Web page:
'Prayer and Parody in Rimbaud's 'Dévotion''

Gerald Macklin

    Research output: Contribution to journalArticlepeer-review


    This paper offers a detailed reading of Rimbaud's "obscure" prose pom 'Dévotion' from the Illuminations. The reading is based on the central principle that the text is modelled on the form of devotional prayer, a model that Rimbaud adopts only to parody it and transgress against it. The litany is the form adopted by Rimbaud in 'Dévotion' and close inspection of the poem shows that he plays with the litanical format and finally subverts its laws to construct something quite different. The poem violates the conventions of its adopted form even though in its early stages it seems to adhere quite faithfully to an established pattern. There is a sense of defamiliarization and dépaysement as the reader encounters strange female figures to whom dedications are made in a highly esoteric spiritual world of the poet's own invention. The odd term "Baou" is given attention as is the change of tone from the reverential to the ironic and desultory in mid-poem. The poem may be seen as a ludic text where Rimbaud experiments with the idea of poem as prayer and in its closing stages, as is so often the case in Rimbaud's prose poems, we appear to move towards something more authentic and vital. The laconic and ambiguous closing lines capture a sense of a new and personal spirituality far removed from traditional forms of prayer.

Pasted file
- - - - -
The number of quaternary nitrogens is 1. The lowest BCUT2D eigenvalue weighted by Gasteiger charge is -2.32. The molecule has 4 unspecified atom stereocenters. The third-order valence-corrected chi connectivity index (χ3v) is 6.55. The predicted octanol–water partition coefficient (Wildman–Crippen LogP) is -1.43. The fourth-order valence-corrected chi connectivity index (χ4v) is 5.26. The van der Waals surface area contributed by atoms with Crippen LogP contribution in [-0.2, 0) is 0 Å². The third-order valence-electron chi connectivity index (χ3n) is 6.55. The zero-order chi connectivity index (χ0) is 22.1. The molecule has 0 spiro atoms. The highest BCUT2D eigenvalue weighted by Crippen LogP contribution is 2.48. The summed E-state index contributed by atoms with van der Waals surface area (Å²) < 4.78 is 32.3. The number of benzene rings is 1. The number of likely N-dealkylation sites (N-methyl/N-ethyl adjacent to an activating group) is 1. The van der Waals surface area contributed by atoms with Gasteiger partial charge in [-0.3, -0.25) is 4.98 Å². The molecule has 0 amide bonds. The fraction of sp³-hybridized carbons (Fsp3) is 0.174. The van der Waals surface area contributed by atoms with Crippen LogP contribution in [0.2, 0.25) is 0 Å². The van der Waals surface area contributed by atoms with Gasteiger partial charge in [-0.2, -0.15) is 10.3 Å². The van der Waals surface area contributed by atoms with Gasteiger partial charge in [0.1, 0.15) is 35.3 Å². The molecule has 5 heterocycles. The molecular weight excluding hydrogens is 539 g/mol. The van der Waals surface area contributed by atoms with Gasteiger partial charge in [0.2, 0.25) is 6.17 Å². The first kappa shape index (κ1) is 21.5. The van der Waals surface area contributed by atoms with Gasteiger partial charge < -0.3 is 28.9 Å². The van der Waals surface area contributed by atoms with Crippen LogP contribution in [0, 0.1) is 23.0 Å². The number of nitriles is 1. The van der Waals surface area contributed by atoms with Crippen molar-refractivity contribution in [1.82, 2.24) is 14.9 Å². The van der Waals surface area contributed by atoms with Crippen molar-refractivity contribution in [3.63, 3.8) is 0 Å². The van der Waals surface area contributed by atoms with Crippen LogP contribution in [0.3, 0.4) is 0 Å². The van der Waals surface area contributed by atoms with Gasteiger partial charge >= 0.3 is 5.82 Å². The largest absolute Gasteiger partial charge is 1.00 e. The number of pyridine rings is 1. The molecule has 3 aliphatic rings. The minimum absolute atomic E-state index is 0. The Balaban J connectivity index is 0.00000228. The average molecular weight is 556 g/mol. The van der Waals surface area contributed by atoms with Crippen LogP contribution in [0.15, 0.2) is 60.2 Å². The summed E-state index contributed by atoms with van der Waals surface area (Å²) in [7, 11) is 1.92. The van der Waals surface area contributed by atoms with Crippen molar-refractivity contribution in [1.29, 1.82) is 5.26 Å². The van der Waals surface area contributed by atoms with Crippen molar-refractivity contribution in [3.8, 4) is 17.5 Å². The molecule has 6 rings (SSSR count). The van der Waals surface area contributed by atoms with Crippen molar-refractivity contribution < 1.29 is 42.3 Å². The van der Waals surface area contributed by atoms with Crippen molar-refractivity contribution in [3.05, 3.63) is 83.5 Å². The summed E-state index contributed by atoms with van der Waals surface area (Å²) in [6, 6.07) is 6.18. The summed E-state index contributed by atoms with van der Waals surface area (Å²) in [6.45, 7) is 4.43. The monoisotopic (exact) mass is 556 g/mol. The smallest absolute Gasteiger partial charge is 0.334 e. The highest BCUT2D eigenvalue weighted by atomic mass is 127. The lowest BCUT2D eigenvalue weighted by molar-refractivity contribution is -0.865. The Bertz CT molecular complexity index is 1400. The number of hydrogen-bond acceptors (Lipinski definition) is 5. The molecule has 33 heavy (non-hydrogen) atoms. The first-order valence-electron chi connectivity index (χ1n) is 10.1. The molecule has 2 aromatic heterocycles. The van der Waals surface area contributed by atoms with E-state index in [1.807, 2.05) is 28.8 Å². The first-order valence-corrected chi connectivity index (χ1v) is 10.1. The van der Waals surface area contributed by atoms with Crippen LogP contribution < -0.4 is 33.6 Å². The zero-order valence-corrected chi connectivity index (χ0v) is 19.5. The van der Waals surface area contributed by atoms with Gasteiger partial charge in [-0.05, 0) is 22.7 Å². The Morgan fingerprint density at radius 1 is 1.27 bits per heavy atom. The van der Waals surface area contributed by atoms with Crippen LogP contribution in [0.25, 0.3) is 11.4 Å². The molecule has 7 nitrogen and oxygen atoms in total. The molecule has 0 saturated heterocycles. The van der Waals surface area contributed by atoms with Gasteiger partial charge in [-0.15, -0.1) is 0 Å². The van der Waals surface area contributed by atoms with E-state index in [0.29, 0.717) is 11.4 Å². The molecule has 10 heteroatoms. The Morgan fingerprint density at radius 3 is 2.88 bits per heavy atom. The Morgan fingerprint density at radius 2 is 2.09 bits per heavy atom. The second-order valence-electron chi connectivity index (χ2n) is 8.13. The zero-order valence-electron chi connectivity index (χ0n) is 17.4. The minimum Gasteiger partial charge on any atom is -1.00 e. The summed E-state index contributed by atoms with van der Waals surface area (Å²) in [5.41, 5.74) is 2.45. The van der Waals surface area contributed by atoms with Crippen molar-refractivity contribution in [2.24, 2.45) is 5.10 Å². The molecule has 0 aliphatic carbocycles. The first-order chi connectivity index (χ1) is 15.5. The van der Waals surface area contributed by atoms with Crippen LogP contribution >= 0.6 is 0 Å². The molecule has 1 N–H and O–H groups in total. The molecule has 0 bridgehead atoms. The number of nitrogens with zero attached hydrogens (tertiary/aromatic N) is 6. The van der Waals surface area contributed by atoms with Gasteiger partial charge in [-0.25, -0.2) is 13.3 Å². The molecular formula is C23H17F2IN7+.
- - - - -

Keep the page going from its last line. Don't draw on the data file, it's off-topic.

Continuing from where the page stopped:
Original languageEnglish
    Pages (from-to)281-282
    JournalFrench Studies
    Issue number3
    Publication statusPublished (in print/issue) - 1997

    Bibliographical note

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    • prayer
    • parody
    • prose poem
    • finale
    • structure


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